ACLU sues Atlanta over Centennial Olympic Park restrictions

Friday, May 11, 2001

When Georgia officials unveiled Centennial Olympic Park in downtown Atlanta in time for the 1996 Summer Olympics, they hailed it as “the world’s gathering place.”

But a handful of Atlanta activists say that in years since, that claim has fallen flat. In a lawsuit filed against the city last month, they allege city officials continually thwart their efforts to secure permits to hold demonstrations.

“It’s mind-boggling that my political free speech here at Centennial Olympic Park in Atlanta is about the same as it is in Tiananmen Square (in) China,” said Anthony Don George, one of the plaintiffs in the lawsuit.

The lawsuit, filed with the assistance of the American Civil Liberties Union, seeks a court order preventing the enforcement of criminal regulations that limit speech and assembly in the park.

Specifically, the lawsuit cites regulations that make it a criminal offense to “hold vigils or religious services, and other like forms of conduct which principally involved the communication or expression of views or grievances, which has the intent, effect, or propensity to draw a crowd of onlookers.”

“In this country, parks are places where citizens have the right to gather and speak their minds,” said Gerry Weber, legal director of the Georgia chapter of the ACLU. “But in Centennial Olympic Park, exercising your rights can land you in jail.”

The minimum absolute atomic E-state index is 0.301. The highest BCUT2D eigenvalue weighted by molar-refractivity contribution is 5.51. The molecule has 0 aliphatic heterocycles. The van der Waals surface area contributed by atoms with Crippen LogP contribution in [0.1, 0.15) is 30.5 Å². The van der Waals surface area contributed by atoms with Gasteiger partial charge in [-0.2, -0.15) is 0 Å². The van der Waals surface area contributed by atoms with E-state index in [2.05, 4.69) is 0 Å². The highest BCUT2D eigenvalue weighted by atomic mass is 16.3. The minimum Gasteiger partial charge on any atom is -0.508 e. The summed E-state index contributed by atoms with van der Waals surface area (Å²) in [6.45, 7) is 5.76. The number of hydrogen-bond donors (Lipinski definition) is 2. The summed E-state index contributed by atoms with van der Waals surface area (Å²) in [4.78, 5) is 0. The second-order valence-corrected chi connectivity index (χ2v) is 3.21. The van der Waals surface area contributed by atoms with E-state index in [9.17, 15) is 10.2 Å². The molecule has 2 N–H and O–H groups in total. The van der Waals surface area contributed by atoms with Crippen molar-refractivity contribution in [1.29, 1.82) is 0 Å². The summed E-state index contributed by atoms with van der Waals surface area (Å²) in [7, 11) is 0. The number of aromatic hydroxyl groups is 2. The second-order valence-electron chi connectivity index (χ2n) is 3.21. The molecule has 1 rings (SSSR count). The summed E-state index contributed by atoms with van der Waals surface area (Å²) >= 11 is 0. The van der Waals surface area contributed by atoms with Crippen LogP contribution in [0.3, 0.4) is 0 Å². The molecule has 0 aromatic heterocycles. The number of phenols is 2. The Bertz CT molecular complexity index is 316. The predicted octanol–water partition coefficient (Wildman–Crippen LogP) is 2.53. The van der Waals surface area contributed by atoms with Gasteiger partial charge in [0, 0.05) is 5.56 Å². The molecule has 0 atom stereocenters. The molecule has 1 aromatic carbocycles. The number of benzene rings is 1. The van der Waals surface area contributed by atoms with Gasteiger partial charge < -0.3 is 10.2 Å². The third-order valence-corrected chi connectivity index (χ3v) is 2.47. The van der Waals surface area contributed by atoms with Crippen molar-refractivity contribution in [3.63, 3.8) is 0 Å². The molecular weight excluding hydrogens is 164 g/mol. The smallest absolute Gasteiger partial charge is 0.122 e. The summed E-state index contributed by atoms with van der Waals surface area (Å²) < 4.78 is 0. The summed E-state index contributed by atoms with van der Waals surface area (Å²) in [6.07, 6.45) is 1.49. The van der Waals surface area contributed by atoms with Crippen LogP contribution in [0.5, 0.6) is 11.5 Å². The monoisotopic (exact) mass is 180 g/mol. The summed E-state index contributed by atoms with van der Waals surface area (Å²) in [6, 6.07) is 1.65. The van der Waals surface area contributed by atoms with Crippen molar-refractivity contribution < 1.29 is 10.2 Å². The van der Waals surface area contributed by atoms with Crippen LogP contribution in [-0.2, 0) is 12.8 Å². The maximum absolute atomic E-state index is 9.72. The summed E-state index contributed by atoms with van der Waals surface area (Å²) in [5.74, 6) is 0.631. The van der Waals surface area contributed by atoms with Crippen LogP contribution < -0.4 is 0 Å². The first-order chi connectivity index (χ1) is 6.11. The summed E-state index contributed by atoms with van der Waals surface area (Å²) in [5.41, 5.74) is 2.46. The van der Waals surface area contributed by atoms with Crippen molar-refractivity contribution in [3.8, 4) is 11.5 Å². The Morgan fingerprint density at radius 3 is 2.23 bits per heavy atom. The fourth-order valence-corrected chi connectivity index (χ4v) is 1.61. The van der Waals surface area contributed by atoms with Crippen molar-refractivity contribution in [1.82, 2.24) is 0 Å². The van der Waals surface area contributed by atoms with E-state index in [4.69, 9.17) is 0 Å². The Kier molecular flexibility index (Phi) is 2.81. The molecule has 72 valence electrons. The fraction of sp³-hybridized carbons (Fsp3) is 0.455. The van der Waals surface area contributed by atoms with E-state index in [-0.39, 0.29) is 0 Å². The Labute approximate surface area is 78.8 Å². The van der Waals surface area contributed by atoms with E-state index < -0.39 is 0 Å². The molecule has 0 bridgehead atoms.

The lawsuit also challenges the ability of the Georgia World Congress Authority to adopt criminal laws for the park. The state General Assembly granted that body the authority in 1995 when it created the park.

Calls to the city’s law department were not returned.

Dan Graveline, executive director of the Georgia World Congress Authority, said he couldn’t comment on the specifics of the ACLU’s claims because he hadn’t seen the lawsuit.

But Graveline said the regulations were necessary because of the endless requests for permits.

“We have so many of them, we have to have a process,” Graveline said in a telephone interview. “We have to manage this effectively, so as not to have a free-for-all.”

Graveline said time, place and manner restrictions have to be in place when 10 different groups request permits for the exact same time. He stressed that the content of the demonstrations and assemblies is never an issue when the authority grants permits.

“In our minds, we’re never trying to restrict free speech or opportunities for people to gather,” he said.

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